- The Protein C system in renal disease
- Award date
- 8 July 2016
- Number of pages
- Document type
- PhD thesis
- Faculty of Medicine (AMC-UvA)
Mounting evidence shows that coagulation and inflammatory processes are closely intertwined phenomena. As a result, most elements of the coagulation cascade and their negative regulators have been implicated in inflammatory and immune processes. The research presented in this thesis addresses the roles that different elements of the Protein C system (activated Protein C, APC; the endothelial Protein C receptor, EPCR; thrombomodulin and Protein S) play in renal diseases, as well as in renal allograft rejection, with an emphasis on the inflammatory effects of these proteins.
We have demonstrated that APC protects mice against ischemia/reperfusion injury, independently from its anticoagulant activity.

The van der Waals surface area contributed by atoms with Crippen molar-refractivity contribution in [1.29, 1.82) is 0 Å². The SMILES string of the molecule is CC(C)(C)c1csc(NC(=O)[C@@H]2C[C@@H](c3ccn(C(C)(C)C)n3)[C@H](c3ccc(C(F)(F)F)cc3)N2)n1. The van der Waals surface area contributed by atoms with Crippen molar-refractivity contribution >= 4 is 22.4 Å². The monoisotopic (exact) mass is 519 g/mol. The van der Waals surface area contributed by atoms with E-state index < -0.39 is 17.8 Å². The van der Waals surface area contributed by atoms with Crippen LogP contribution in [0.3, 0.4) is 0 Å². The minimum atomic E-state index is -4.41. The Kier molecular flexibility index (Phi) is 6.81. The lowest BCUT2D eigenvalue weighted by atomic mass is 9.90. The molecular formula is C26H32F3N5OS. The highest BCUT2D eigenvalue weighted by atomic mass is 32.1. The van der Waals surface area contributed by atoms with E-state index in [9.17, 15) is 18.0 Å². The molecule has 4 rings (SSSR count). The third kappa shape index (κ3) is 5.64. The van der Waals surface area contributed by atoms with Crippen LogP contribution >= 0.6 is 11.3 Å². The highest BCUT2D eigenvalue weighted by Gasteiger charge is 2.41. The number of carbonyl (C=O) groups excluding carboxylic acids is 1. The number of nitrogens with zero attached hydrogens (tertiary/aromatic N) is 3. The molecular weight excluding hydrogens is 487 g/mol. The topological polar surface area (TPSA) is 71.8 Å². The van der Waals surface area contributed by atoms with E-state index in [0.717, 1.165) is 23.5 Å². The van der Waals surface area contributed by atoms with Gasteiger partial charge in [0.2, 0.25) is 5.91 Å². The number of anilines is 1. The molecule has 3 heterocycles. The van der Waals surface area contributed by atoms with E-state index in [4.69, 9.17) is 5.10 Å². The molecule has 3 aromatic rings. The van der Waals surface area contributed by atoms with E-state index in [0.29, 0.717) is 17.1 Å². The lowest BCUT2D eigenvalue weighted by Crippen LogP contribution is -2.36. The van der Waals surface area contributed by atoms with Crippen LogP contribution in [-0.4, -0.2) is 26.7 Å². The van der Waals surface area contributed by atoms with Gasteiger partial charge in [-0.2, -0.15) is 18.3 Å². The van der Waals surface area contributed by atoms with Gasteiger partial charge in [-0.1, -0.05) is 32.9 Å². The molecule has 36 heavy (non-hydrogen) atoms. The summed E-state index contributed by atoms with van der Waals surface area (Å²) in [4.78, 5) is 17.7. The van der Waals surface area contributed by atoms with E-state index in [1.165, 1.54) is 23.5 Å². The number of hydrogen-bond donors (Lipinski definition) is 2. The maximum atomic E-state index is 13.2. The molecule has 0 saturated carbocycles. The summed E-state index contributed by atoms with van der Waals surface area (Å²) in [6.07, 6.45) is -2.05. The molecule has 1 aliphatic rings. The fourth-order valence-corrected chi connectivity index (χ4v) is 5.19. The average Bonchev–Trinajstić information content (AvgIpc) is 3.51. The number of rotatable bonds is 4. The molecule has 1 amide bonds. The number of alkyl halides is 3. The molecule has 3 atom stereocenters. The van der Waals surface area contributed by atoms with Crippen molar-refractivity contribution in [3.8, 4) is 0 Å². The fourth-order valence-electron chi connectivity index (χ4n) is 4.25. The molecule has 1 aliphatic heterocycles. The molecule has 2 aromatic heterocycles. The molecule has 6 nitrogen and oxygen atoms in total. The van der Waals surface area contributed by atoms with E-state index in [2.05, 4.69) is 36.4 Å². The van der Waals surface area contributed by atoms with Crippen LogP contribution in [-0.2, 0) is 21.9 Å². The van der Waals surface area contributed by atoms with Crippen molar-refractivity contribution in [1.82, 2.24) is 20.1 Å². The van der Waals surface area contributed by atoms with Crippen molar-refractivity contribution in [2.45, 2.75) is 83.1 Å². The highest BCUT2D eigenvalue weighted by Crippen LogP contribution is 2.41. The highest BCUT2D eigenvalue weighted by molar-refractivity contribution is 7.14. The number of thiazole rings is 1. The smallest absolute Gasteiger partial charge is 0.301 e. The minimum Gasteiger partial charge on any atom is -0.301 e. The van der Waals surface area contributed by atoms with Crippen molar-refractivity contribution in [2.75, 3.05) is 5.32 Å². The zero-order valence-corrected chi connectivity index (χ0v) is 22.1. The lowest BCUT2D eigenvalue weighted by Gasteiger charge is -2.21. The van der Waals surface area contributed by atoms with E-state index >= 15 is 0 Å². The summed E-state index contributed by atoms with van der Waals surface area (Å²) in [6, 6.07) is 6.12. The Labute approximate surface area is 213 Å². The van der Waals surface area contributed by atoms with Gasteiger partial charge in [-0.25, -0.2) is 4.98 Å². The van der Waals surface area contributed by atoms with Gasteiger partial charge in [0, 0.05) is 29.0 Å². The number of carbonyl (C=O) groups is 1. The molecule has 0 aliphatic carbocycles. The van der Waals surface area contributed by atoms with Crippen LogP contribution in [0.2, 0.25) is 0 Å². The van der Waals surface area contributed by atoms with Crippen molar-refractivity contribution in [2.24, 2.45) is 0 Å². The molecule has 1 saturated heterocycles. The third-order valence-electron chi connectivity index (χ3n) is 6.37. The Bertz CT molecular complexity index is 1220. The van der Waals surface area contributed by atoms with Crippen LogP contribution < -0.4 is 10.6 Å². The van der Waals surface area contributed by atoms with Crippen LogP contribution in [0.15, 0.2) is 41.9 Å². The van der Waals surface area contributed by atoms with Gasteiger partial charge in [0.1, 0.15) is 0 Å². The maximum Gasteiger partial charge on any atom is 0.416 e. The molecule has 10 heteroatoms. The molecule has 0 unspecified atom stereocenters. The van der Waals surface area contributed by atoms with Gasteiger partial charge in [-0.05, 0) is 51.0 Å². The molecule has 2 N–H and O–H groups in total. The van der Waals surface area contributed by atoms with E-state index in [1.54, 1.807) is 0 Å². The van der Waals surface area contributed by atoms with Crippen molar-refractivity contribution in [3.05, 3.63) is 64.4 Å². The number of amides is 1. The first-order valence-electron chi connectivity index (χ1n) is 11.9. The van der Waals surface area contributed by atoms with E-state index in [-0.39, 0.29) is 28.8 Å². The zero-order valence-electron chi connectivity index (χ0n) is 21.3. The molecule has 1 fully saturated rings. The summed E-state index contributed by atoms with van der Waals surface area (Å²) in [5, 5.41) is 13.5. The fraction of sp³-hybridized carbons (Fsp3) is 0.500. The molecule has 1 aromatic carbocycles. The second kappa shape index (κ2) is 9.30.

In renal transplantation, elevated expression and urinary shedding of EPCR were observed, resulting in elevated levels of soluble urinary EPCR which could potentially be used as a non-invasive biomarker for antibody-mediated rejection.
During acute pyelonephritis, mice lacking the lectin-like domain of thrombomodulin showed elevated bacterial loads in their bladder and kidneys. This was accompanied by reduced inflammation and neutrophil infiltration, demonstrating that the lectin-like domain of thrombomodulin is critically involved in host defence against E. coli-induced acute pyelonephritis.
We have evidenced the first causal link between metalloproteinase(ADAM17)-driven EPCR shedding and diabetic nephropathy. Namely, ADAM17-driven EPCR shedding contributes to the loss of endothelial phenotype in glomerular endothelial cells incubated under hyperglycaemic conditions.
Finally, we have shown that diabetic patients with albuminuria displayed elevated levels of circulating TAM receptors (ligands of protein S). ROC curve analysis suggest that excretion of TAM receptors may serve as a diagnostic marker for DN.
- Research conducted at: Universiteit van Amsterdam
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